“HAVE YOU BEEN born again?” The image of a second birth to illustrate conversion is often used by fundamentalist and conservative evangelical Christians. Yet in my experience such folks also tend to resist thinking of God as other than male. How can they overlook this very maternal activity of God’s Spirit?
Even Nicodemus gets it, at least at the physical level. In John 3, this high-ranking Jewish leader privately approaches Jesus to ask him where his charism comes from. In most familiar translations of the New Testament (such as King James and NIV), Jesus tells Nicodemus that he would understand if he were “born again” (3:3). But the Greek word anōthen is deliberately ambiguous. Jesus’ intended meaning is “born from above” (NRSV). “That which is born of the Spirit is spirit,” says Jesus in verse 6. The Holy One is our birthing mother.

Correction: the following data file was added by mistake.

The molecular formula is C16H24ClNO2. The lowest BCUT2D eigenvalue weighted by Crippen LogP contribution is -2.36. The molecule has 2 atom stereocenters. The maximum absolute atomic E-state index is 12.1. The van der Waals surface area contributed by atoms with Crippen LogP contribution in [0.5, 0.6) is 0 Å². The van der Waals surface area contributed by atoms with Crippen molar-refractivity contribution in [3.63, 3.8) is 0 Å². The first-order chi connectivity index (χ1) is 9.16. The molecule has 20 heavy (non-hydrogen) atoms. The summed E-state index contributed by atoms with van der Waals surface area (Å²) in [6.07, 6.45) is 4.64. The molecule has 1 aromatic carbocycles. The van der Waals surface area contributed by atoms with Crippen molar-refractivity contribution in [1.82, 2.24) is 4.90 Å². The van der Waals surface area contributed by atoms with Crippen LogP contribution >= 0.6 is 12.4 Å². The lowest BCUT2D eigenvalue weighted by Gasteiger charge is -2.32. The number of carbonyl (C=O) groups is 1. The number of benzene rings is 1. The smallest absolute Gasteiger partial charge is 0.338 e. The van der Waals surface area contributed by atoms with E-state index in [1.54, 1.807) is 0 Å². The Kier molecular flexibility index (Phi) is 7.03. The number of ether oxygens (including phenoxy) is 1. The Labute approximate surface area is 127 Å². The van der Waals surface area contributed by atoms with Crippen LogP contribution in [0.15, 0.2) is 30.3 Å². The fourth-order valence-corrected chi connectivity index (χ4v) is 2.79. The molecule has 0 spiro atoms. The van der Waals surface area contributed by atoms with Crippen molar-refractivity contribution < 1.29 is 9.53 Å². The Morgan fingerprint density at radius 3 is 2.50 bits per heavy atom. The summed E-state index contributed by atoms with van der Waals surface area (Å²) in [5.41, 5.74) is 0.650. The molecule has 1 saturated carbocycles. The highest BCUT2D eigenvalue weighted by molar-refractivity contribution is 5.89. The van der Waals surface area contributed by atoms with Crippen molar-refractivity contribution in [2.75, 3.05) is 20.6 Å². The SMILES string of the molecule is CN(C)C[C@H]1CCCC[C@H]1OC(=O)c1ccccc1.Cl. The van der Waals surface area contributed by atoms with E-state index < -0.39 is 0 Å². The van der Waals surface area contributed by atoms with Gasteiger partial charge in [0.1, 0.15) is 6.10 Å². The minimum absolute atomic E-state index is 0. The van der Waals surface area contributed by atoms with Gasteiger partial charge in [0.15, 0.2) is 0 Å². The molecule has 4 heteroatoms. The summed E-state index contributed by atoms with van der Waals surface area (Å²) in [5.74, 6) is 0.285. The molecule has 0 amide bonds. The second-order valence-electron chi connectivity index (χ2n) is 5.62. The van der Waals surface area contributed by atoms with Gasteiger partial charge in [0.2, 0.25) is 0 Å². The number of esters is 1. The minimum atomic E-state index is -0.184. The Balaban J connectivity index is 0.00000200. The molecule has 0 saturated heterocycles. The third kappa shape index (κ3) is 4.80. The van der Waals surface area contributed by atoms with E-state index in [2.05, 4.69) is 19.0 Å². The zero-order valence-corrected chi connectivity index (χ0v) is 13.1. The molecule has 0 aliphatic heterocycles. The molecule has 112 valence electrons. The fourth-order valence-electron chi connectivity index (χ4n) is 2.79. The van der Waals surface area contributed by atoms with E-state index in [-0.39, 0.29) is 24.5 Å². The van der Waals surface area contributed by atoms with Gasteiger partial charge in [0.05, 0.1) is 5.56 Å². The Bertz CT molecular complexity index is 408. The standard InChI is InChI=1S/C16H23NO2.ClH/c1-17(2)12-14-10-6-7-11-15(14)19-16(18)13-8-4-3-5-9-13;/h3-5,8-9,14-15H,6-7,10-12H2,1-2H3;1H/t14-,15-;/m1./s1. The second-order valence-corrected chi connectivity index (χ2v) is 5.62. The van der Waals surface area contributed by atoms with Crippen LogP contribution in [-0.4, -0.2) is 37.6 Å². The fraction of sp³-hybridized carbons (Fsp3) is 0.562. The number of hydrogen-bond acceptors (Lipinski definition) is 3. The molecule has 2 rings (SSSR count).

When the literal-minded Nicodemus asks how a person can go back into his mother’s womb and be born again, we cannot be sure (in 3:9-10) whether Jesus gently chides or sarcastically puts him down: “Are you a teacher of Israel, and yet you do not understand these things?”
Sadly, many “teachers” throughout Christian history have not understood these things. It is now 50 years since Betty Friedan’s The Feminine Mystique opened the floodgates of second-wave feminist cultural analysis, thus preparing the ground for biblical scholars and theologians such as Letty Russell, Rosemary Radford Ruether, Elizabeth Schüssler Fiorenza, and many more. Some of us began to see that orthodox, “objective” methods of interpretation were instead often subjectively male-oriented. We began to ask, “Where is the feminine in our sacred texts? Were women there?”
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